De ligno vitae – The Tree of Life

There are a number of short poems which appear in the manuscripts and older editions of the works of Tertullian and Cyprian.  In truth their authorship is unknown, but they seem to belong to the end of the 4th century.

One of these is De ligno vitae, The tree of life.  I was considering commissioning a translation, but then I came across this lovely translation in Early Christian Latin Poets by Carolinne White in Google books.  The text itself is clearly a gem!

There is a place, we believe, at the centre of the world,
Called Golgotha by the Jews in their native tongue.
Here was planted a tree cut from a barren stump:
This tree, I remember hearing, produced wholesome fruits,
But it did not bear these fruits for those who had settled there:
It was foreigners who picked these lovely fruits.
This is what the tree looked like: it rose from a single stem
And then extended its arms into two branches
Just like the heavy yardarms on which billowing sails are stretched
Or like the yoke beneath which two oxen are put to the plough.
The shoot that sprung from the first ripe seed
Germinated in the earth and then, miraculously,
On the third day it produced a branch once more,
Terrifying to the earth and to those above, but rich in life-giving fruit.
But over the next forty days it increased in strength,
Growing into a huge tree which touched the heavens
With its topmost branches and then hid its saccred head on high.
In the meantime it produced twelve branches of enormous
Weight and stretched forth, spreading them over the whole world:
They were to bring nourishment and eternal life to all
The nations and to teach them that death can die.
And then after a further fifty days had passed
From its top the tree caused a draught of divine nectar
To flow into its branches, a breeze of the heavenly spirit.
All over the tree the leaves were dripping with sweet dew.
And look! Beneath the branches shady cover
There was a spring, with waters bright and clear
For there was nothing there to disturb the calm. Around it in the grass
A variety of flowers shone forth in bright colours.
Around this spring countless races and peoples gathered,
Of different stock, sex, age and rank,
Married and unmarried, widows, young married women,
Babies, children and men, both young and old.
When they saw the branches here bending down, under the weight
Of many sorts of fruit, they gleefully reached out with greedy hands
To touch the fruits dripping with heavenly nectar.
But they could not pick them with their eager hands
Until they had wiped off the dirt and filthy traces
Of their former life, washing their bodies in the holy spring.
And so they strolled around on the soft grass for some time
And looked up at the fruits hanging from the tall tree.
If they ate the shells that fell from those branches
And the sweet greenery dripping with plenty of nectar,
Then they were overcome with a desire to pick the real fruit.
And when their mouths first experienced the heavenly taste,
Their minds were transformed and their greedy impulses
Began to disappear; by the sweet taste they knew the man.
We have seen that an unusual taste or the poison of gall
Mixed with honey causes annoyance in many:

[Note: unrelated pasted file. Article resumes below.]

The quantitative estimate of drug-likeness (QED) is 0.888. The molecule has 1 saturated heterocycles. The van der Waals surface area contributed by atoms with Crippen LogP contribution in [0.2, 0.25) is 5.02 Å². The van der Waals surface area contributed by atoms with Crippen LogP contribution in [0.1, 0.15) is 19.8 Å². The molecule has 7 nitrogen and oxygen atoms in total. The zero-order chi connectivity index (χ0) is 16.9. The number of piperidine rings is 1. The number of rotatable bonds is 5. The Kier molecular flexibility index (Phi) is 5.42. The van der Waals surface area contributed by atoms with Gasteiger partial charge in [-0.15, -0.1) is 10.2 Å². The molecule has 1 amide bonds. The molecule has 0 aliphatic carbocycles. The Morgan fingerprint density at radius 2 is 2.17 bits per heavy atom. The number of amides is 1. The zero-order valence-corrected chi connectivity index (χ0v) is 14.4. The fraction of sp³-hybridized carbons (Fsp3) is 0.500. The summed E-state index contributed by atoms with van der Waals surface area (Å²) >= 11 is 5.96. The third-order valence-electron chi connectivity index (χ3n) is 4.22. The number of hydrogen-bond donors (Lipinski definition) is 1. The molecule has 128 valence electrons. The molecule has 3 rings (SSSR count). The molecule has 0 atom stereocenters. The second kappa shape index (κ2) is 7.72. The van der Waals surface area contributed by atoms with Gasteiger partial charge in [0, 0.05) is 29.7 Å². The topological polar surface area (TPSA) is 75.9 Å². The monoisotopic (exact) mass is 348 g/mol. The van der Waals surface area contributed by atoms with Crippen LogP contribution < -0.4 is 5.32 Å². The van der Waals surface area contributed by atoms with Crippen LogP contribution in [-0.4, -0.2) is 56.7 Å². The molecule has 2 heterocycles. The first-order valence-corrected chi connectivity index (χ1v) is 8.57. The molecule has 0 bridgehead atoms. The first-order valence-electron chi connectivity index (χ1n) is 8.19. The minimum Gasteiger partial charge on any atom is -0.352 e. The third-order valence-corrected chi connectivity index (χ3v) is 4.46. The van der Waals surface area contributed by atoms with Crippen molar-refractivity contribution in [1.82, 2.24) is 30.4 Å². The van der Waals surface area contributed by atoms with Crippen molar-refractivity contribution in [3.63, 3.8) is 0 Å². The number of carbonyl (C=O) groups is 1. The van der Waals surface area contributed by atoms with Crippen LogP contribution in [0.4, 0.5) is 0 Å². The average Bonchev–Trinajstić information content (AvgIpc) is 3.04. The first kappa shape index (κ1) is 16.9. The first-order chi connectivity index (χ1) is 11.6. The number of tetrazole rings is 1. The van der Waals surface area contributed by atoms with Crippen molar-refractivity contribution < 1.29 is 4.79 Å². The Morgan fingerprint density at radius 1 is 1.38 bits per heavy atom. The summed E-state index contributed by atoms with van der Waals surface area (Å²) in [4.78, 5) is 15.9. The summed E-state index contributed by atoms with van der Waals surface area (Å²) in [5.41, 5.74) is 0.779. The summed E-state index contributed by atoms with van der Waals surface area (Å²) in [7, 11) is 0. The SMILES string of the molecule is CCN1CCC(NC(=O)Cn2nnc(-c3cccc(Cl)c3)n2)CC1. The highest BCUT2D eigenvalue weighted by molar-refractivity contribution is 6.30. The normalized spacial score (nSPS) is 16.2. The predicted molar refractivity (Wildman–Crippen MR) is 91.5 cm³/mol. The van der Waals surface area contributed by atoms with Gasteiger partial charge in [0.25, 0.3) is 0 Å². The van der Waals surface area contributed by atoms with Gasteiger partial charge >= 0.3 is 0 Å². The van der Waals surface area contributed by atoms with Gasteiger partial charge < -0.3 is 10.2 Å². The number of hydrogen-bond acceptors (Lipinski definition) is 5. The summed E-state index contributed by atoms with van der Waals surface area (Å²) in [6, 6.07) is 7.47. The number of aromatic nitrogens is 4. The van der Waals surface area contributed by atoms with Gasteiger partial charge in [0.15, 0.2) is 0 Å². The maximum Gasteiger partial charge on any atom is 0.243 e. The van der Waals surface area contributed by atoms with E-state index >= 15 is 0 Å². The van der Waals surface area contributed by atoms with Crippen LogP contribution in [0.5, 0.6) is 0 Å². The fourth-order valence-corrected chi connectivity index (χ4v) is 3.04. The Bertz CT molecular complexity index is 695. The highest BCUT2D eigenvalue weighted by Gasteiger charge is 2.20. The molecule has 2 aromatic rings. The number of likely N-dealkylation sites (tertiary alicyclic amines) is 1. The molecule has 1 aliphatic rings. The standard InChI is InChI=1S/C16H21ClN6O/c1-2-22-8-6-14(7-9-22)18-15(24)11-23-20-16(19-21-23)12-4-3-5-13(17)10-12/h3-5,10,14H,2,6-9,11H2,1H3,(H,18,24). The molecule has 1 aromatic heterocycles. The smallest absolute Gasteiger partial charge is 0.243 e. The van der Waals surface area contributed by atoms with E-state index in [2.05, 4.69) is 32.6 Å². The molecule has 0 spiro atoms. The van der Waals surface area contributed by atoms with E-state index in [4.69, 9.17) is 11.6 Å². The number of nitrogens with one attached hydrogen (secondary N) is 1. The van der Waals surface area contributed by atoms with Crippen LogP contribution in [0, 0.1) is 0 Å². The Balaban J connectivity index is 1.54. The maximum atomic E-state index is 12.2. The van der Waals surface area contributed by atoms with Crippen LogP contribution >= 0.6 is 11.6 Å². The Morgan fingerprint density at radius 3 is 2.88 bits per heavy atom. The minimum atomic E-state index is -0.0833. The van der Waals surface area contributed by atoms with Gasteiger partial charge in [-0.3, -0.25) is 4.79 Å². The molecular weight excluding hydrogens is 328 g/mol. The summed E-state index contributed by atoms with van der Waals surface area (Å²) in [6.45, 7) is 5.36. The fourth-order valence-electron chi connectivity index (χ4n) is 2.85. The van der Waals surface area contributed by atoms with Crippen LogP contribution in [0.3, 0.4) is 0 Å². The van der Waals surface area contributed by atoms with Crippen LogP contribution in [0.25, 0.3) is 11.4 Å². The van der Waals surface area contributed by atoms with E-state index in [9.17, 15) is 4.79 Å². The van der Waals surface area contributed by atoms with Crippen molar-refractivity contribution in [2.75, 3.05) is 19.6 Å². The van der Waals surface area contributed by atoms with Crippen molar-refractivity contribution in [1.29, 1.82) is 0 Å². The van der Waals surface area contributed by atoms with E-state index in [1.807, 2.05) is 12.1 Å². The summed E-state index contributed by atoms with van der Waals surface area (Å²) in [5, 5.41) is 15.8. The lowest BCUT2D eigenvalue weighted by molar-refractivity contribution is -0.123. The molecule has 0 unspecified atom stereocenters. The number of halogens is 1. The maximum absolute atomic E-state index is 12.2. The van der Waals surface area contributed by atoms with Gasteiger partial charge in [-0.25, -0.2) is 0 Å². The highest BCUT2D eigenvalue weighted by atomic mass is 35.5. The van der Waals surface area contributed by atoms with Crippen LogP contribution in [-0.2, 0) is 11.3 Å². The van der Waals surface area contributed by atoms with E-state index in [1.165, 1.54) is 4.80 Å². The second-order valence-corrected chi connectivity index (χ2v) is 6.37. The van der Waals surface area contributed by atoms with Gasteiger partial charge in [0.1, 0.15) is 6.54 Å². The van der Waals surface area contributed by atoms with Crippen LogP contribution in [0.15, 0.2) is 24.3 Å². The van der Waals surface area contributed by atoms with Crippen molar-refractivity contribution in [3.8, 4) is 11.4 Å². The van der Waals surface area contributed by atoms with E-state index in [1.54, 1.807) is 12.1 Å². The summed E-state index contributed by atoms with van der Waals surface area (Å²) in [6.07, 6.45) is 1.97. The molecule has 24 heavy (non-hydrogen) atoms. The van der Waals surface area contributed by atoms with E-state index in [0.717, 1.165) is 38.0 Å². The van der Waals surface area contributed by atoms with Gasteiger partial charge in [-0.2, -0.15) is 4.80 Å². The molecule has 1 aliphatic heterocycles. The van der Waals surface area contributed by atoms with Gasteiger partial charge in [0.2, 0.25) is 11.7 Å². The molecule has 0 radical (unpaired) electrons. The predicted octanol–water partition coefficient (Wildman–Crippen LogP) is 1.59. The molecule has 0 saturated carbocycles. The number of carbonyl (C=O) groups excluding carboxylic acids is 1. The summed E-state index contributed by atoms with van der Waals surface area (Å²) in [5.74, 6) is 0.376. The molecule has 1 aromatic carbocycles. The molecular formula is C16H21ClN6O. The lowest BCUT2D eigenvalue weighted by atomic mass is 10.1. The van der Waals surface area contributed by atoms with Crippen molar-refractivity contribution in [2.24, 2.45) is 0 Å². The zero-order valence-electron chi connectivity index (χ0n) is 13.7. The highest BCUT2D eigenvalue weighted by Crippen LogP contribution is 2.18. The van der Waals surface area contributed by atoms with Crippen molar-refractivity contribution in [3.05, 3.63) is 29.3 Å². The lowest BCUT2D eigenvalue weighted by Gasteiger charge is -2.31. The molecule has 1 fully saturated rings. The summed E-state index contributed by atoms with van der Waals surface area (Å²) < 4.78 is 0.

They rejected what tasted good because they were confused
And did not like what they had eagerly grabbed at,
Finally spitting out the taste of what they had for long drunk unwisely.
But it often happens that many, once their thoughts are set to rights,
Find their sick minds restored and achieve what they denied
Was possible and so obtain the fruits of their labours.
Many, too, having dared to touch the sacred waters,
Have suddenly departed, slipping back again
To roll around in the same mixture of mud and filth.
But others, faithfully carrying the truth within them, receive it
With their whole soul and store it deep in their hearts.
And so the seventh day sets those who can approach
The sacred spring beside the waters they longed for,
And they dip their bodies that have been fasting.
Only so do they rid themselves of the filth of their thoughts
And the stains of their former life, bringing back from death
Souls that are pure and shining, destined for heaven’s light.

I will look more at the volume.  It looks as if Dr. White has done something that should have been done a century ago, and addressed all these Latin poets who are largely neglected.

7 thoughts on “De ligno vitae – The Tree of Life

  1. It’s available on Kindle. I have a friend who’s very susceptible to that sort of thing. Mwahahaha.

  2. I desperately needed this text for my doctoral thesis and couldn’t find it in Migne’s PL on-line (the page containing cols. 1113-1114 is just missing!), so THANK YOU very much: I’ll quote you in my Sitography (that I prefer to call DIKTIOGRAPHY from Greek “diktyon” = “net”: this is a fully-Greek word, at least!)

  3. Rightso. Thanks again. By the way, did you know that the same poem (but under the title “De Pascha”) is attributed to Cyprian of Carthage or maybe the Pseudo-Cyprian (see Escolà Tuset J. M., Poemes, Barcelona 2007), while recently it has been recognized as a work by Victorinus of Pettau? I hope sincerely sooner or later somebody’s going to tell me just WHO is the author… In the meantime… Thanks and bye.

  4. Thank you for these notes. I am aware of the curious and unresolved authorship of the shoal of little poems attached to old editions of the works of both Tertullian and Cyprian, but I hadn’t got any up-to-date info on this one.

Leave a Reply